Seeking extensions to file state, federal income taxes may be costly

Taxpayers pondering whether to seek an extension on filing state and federal taxes this year should be aware they run the risk of piling up substantial late payment penalties if they don’t pay any taxes due when they request an extension.

With the deadline for filing state and federal income tax returns looming, Missouri Revenue Director Alana M. Barragan-Scott said the traditional April 15 filing deadline has been extended this year until April 17 because of the Emancipation Day holiday observed by federal employees in Washington, D.C.

Barragan-Scott said if a Missouri taxpayer receives an extension to file a federal income tax return, he will automatically be granted an extension of time to file his Missouri income tax return.

A copy of the federal extension (Federal Form 4868) must be attached to the Missouri income tax return when it is filed.

Barragan-Scott said a taxpayer who receives an extension of time to file a return must still pay the tax on or before the April 17 filing deadline.

If a taxpayer expects to owe Missouri state income tax, Missouri extension Form MO-60 should be attached with the tax return along with payment of the amount of taxes estimated to be due. A 5 percent penalty and interest will apply on any unpaid balance not paid by the original due date of the return. This year the due date is April 17.

Penalties are also imposed by the federal government on unpaid taxes due on April 17 even if a six-month extension to file a return is granted.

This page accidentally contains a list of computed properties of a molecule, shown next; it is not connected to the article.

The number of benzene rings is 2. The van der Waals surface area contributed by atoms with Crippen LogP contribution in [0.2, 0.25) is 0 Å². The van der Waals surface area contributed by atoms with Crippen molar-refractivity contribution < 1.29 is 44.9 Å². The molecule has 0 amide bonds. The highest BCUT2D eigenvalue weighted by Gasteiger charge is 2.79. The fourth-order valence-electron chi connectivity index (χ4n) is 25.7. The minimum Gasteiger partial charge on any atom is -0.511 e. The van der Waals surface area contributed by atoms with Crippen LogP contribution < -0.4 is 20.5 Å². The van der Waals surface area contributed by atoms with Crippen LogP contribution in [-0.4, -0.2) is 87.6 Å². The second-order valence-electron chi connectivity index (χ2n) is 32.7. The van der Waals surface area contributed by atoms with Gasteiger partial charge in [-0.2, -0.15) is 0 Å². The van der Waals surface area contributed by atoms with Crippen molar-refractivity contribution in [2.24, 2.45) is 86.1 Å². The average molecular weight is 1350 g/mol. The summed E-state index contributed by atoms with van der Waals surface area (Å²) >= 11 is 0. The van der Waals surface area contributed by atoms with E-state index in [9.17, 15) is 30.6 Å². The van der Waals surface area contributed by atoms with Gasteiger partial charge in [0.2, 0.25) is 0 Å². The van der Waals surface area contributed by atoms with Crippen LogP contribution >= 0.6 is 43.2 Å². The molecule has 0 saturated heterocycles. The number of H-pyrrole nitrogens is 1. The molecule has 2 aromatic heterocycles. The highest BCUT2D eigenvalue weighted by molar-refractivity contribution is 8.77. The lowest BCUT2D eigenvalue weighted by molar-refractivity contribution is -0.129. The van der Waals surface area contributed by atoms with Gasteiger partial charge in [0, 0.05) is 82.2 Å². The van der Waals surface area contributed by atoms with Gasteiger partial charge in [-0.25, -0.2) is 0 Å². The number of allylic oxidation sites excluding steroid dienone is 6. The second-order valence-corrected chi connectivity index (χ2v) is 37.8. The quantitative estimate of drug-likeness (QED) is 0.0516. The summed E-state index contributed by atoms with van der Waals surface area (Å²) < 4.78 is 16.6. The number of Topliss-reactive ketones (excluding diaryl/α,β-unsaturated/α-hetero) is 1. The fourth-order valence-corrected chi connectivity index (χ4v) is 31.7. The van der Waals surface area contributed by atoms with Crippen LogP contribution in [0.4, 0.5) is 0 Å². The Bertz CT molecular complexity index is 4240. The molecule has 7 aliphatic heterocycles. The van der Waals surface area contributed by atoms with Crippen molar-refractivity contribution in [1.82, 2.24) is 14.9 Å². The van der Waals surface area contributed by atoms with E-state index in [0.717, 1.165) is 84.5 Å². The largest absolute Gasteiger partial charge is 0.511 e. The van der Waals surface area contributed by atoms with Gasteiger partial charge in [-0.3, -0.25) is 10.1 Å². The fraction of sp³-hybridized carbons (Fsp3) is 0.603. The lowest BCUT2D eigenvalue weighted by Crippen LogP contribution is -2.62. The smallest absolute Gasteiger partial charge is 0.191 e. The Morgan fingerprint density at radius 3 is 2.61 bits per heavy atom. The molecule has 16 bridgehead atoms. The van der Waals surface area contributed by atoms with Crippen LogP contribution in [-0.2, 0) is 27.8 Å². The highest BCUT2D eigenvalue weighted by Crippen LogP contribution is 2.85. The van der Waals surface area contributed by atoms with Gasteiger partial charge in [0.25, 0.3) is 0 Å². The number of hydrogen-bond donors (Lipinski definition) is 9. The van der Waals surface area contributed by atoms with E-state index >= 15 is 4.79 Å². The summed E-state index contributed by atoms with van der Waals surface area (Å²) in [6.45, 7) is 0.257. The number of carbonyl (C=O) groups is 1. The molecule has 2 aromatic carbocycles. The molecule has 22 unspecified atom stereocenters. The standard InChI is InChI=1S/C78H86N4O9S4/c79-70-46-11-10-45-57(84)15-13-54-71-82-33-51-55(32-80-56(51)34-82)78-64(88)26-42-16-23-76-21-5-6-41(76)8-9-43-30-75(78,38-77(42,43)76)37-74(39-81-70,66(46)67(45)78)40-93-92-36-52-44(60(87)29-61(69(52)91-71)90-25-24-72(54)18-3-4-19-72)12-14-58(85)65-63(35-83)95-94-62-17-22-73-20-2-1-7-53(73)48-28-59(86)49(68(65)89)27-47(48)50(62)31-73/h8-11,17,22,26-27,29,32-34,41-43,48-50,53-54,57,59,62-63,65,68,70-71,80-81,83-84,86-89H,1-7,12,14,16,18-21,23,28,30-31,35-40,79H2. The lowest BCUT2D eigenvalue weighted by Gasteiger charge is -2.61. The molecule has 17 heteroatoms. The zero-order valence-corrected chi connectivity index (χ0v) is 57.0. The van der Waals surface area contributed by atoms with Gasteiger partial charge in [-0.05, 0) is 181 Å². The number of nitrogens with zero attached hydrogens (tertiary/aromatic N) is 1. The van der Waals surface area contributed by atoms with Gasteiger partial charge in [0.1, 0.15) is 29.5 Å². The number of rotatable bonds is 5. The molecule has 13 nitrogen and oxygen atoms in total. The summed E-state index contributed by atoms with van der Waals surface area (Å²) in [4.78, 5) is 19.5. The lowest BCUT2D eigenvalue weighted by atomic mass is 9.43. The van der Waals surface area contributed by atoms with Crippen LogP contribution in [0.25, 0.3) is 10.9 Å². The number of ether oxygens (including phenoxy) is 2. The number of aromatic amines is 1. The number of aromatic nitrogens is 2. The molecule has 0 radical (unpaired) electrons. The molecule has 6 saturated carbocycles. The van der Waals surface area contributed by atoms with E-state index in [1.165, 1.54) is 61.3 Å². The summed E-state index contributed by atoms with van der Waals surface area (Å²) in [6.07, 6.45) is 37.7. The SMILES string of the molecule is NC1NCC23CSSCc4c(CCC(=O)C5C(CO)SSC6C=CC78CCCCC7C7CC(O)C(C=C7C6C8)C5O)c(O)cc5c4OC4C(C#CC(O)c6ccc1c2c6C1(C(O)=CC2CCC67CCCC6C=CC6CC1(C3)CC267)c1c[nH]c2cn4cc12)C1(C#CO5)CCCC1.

By properly filing a form for extension, taxpayers receive a six-month extension to file a return. To obtain the federal extension, taxpayers must estimate their tax liability on the extension request form and should pay any other amount now due.

By properly filing an federal extension form and paying any due taxes, a taxpayer will avoid the late-filing penalty. This penalty normally is 5 percent per month based on the unpaid balance that applies to returns filed after the deadline.

Any payment made with an extension request will reduce or eliminate interest and late-payment penalties that apply to payments made after April 17. The current interest rate is 3 per year, compounded daily, and the late-payment penalty is normally 0.5 percent per month.

Last month the United States Internal Revenue Service (IRS) announced a Fresh Start initiative offering penalty relief for unemployed taxpayers and self-employed individuals whose income has dropped.

A special six-month grace period applies only to wage earners who have been unemployed at least 30 consecutive days during the tax year and to self-employed people who had a 25 percent or greater reduction in business income during the tax year because of the economy.

To qualify for the Fresh Start initiative, qualified single taxpayers must also earn less than $100,000 and qualified married couples must earn less than $200,000 to be eligible for the six month grace period for filing and paying taxes. If they don’t make all payments due by Oct. 15, they must pay accumulated penalties and interest that otherwise would have applied.

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